Leah Boyd represents a new generation of women in ministry, bringing a sense of humor and hope to theological debates.
Going to seminary was Leah Boyd’s “Plan F.” A music education major, performer, and pageant winner, she had planned on becoming a professional opera singer. But now Boyd’s seminary education has become the most prominent thing about her—at least among the 16,000 followers who know her as “Sassy Seminary Student,” @LeahBSassy on Twitter.
The Mississippi State University alumna and student at Baylor University’s Truett Seminary shares reflections on theology, evangelical culture, and gender dynamics with one-liners, pop culture riffs, and memes through her popular account, which launched in February 2020.
“How I, a seminary student, know exactly how to fix every issue in the church today and I can’t believe no one has thought about this stuff before: a thread 1/245,” read one sarcastic tweet.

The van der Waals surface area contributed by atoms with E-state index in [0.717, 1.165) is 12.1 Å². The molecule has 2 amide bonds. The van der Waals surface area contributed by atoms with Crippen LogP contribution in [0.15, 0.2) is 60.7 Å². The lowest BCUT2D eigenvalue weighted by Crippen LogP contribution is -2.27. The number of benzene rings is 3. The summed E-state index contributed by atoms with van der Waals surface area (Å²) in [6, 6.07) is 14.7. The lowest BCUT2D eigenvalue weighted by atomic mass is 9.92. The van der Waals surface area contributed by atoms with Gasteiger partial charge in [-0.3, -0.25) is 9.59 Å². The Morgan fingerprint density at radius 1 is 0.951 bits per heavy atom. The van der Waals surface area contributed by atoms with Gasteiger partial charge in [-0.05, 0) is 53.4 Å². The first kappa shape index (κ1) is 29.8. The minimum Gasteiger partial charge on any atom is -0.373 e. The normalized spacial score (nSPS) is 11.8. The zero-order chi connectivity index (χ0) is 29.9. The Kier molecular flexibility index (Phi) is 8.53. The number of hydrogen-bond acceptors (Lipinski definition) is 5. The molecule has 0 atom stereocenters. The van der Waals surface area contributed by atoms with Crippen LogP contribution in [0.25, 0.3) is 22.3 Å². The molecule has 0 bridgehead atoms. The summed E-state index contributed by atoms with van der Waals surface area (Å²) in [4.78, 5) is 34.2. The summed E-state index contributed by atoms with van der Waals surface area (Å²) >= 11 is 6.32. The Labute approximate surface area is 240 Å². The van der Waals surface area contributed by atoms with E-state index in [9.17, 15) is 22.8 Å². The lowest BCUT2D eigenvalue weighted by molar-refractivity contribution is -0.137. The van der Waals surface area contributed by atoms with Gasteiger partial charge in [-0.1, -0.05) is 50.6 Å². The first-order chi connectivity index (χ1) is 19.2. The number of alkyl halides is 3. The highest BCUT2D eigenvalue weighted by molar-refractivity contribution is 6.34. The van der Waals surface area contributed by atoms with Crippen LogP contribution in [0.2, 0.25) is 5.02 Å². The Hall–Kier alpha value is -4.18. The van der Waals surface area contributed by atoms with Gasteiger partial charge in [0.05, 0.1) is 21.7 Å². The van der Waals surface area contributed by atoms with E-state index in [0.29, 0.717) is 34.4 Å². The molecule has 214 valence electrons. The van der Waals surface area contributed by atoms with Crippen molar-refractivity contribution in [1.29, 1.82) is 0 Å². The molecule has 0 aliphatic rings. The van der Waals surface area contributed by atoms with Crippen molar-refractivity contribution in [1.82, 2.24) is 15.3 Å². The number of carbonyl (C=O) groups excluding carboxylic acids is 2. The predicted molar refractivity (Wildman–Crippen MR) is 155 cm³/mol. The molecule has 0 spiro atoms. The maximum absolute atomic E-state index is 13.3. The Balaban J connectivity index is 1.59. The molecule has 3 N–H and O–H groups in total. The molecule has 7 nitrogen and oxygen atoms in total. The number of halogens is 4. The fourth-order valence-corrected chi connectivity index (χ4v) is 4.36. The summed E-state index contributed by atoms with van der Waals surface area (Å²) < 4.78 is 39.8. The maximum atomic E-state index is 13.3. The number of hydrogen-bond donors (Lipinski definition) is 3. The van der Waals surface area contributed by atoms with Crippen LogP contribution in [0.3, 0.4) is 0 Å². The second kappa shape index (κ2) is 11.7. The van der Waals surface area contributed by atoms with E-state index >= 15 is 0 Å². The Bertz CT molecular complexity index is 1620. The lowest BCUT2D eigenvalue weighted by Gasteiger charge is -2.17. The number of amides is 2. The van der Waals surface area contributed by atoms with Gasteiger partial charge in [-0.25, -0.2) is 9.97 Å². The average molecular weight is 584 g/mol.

Sassy Seminary Student began as a way to inject humor into online evangelical debates, and her approach worked, boosted by her sharp wit, Gen Z sensibilities, and lighthearted approach to everything from politics to contemporary worship.
Boyd responded to a new Christian dating site that dismissed singleness as a gift and promoted women’s dominion as “housemakers and helpmates” with a picture of her dressed as a “a docile 1 corinthians 11 woman” in a long dress and shawl.
And, of course, her tweets reference telltale markers from church and youth group culture.
As a recent seminary graduate, I see her as representing a larger trend: While many of our predecessors in theological education had to fight to be taken seriously in evangelical spaces, sometimes the only one or …